• News
  • Columns
  • Interviews
  • BW Communities
  • BW TV
  • Subscribe to Print
BW Businessworld

Why Cycling As Public Transport?

I find bicycles very fascinating because while riding a bicycle the rider becomes the part of the machine in a very unique way - the rider becomes the engine himself

Photo Credit :


I find bicycles very fascinating because while riding a bicycle the rider becomes the part of the machine in a very unique way - the rider becomes the engine himself. A friend once told me that in cycling our heart is the engine and our legs are its piston. This thought has remained with me ever since I rediscovered the joy of cycling about four years ago.

When you are cycling the feeling is unique as one is not playing any social or family or career roles, one is truly with oneself and the pace at which one cycles is more than human running speed but lesser than that of a car and this allows for larger distances to be covered without being locked in a moving cabin liberating the rider. This magically brings back the same feeling of happiness that one once experienced as a kid with the thrill of winds in the face and experiencing the world around at a pace where one can interact with elements and feel alive.

Cycling thus is of immense benefit for our physical and mental health and wellbeing. It is an excellent exercise and it can help riders commute. For many decades we have seen the semi urban and rural workers commuting on their simple cycles and in the past couple of years we have seen a rapid growth of urban cyclist who cycle for leisure or as a lifestyle or fitness activity. Most of the rural, semi urban and urban cyclist have been riding on roads with traffic and there aren't any cycling tracks worth mentioning as such in India, this exposes the cyclists to grave dangers in the fast moving and chaotic traffic. With growing vehicular traffic and jams the air pollution levels are at an alarming levels and I strongly feel that cycling can be a great solution to decongesting the city traffic if dedicated cycling tracks are constructed. There have been efforts to make these tracks in Noida where I live but these are mostly squatted by vendors or for unauthorised parking.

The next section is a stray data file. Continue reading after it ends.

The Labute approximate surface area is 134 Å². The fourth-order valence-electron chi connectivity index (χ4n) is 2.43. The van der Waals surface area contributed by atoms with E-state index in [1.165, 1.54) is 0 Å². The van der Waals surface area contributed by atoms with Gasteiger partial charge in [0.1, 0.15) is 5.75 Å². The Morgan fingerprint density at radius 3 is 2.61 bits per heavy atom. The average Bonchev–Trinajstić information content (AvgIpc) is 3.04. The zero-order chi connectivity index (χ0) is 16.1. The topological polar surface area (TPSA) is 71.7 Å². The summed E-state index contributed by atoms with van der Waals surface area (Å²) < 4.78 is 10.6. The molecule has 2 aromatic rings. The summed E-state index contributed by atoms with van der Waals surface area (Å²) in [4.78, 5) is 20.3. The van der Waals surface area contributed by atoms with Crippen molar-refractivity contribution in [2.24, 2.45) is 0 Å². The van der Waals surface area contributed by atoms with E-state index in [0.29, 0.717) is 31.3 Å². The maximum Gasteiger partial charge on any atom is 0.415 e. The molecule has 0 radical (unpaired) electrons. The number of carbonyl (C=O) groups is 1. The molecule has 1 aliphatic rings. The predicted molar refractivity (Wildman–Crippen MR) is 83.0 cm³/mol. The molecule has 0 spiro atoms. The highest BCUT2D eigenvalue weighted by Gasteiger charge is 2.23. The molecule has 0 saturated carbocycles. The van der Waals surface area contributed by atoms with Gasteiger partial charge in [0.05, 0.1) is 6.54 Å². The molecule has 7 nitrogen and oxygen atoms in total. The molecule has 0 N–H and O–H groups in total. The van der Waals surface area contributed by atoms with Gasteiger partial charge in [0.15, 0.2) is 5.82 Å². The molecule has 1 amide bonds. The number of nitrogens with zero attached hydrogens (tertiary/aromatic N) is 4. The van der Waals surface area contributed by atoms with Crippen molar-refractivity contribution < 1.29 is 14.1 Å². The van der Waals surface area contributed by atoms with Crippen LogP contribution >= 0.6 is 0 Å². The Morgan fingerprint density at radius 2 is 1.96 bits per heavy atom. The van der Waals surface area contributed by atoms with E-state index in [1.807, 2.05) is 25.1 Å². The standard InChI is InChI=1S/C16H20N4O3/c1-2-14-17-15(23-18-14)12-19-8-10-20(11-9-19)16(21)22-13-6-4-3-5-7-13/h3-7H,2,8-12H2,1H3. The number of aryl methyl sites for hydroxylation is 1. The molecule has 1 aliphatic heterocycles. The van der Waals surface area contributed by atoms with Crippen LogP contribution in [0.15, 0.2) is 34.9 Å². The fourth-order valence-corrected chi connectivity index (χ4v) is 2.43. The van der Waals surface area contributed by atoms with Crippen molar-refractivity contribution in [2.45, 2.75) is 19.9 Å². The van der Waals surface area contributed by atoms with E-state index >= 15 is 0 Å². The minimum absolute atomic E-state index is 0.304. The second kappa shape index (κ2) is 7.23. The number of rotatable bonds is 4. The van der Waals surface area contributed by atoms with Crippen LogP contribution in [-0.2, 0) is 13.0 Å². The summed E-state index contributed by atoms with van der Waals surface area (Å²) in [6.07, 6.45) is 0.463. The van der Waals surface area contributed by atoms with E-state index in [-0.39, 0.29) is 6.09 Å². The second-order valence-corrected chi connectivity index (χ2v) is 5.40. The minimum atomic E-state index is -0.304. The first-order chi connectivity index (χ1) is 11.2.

I was part of the inauguration of Asia's first bicycle highway by UP Government last November, it is a good step and first of its kind 250 KM cycling highway between Etawah and Agra through some tourist attractions and fields. It is indeed a good step, I also learnt that Chandigarh is soon launching cycling tracks and cycle hiring facilities linked with public transportation as is done in various European cities where I have cycled. These steps need to be taken with utmost priority as cycle tracks and an incentive to cycle to work can help in decongesting our cities and also help us in staying healthy.

Cycling is becoming very popular and this should be recognised by our town planners and government departments, I have cycled extensively in Europe - and I would like to share my experience of riding in Amsterdam - The city has dedicated cycling tracks and no other vehicle is allowed in these, practically the whole city commutes on cycles - I was amazed to see a multi level parking near the central station in Amsterdam for bicycles ! We should emulate such planning and integrate cycling with our public transport as soon as possible to decongest our metros.

This article is reproduced as part of BW Businessworld’s campaign to promote and educate the people of India on the need for a cleaner and greener environment. We strive to make our cities of tomorrow smarter through viable urban mobility solutions like cycling and walking.

BW Businessworld Smart Cities Conclave & Awards is a platform that endeavours to engage smart cities, thought leaders and innovators to bring forth smart and sustainable ideas that can link our progressive cities to solutions that are best suited for them.

Disclaimer: The views expressed in the article above are those of the authors' and do not necessarily represent or reflect the views of this publishing house. Unless otherwise noted, the author is writing in his/her personal capacity. They are not intended and should not be thought to represent official ideas, attitudes, or policies of any agency or institution.

Tags assigned to this article:
environment road safety cycling health Wellbeing Platform

Deepender Sehajpal

Deepender Sehajpal is an avid cyclist and a finisher of prestigious 1200 KM cycling event Paris Brest Paris 2015, which is the world's oldest cycling ride and is held once every four years in France. Sehajpal is 44 years old and runs the Audax Club Parisean licensed Ultra Cycling Club - Noida Randonneurs. He has also finished the Tour of Nilgirs, Desert 500 and Manali to Leh on a cycle. With 25000 KMs on his cycle he has ridden in most terrains in India and overseas.

More From The Author >>